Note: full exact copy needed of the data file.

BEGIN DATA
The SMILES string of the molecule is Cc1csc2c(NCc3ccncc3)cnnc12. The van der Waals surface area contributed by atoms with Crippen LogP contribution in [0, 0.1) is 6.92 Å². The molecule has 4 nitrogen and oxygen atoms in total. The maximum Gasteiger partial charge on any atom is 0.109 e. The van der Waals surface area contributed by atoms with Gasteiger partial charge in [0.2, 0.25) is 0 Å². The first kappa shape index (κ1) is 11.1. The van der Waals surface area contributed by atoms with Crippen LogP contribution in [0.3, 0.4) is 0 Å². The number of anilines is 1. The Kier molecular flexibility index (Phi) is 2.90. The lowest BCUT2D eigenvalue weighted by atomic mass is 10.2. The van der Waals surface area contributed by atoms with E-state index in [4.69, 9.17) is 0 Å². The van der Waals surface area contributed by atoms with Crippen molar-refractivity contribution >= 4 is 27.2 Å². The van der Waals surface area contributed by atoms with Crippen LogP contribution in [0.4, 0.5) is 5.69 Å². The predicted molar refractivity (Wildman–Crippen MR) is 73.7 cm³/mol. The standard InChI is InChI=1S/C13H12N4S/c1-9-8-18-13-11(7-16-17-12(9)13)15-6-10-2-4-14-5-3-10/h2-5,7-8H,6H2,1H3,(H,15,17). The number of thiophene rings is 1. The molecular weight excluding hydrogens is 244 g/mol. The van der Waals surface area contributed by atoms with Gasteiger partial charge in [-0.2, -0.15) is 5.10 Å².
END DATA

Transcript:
The SMILES string of the molecule is Cc1csc2c(NCc3ccncc3)cnnc12. The van der Waals surface area contributed by atoms with Crippen LogP contribution in [0, 0.1) is 6.92 Å². The molecule has 4 nitrogen and oxygen atoms in total. The maximum Gasteiger partial charge on any atom is 0.109 e. The van der Waals surface area contributed by atoms with Gasteiger partial charge in [0.2, 0.25) is 0 Å². The first kappa shape index (κ1) is 11.1. The van der Waals surface area contributed by atoms with Crippen LogP contribution in [0.3, 0.4) is 0 Å². The number of anilines is 1. The Kier molecular flexibility index (Phi) is 2.90. The lowest BCUT2D eigenvalue weighted by atomic mass is 10.2. The van der Waals surface area contributed by atoms with E-state index in [4.69, 9.17) is 0 Å². The van der Waals surface area contributed by atoms with Crippen molar-refractivity contribution >= 4 is 27.2 Å². The van der Waals surface area contributed by atoms with Crippen LogP contribution in [0.4, 0.5) is 5.69 Å². The predicted molar refractivity (Wildman–Crippen MR) is 73.7 cm³/mol. The standard InChI is InChI=1S/C13H12N4S/c1-9-8-18-13-11(7-16-17-12(9)13)15-6-10-2-4-14-5-3-10/h2-5,7-8H,6H2,1H3,(H,15,17). The number of thiophene rings is 1. The molecular weight excluding hydrogens is 244 g/mol. The van der Waals surface area contributed by atoms with Gasteiger partial charge in [-0.2, -0.15) is 5.10 Å².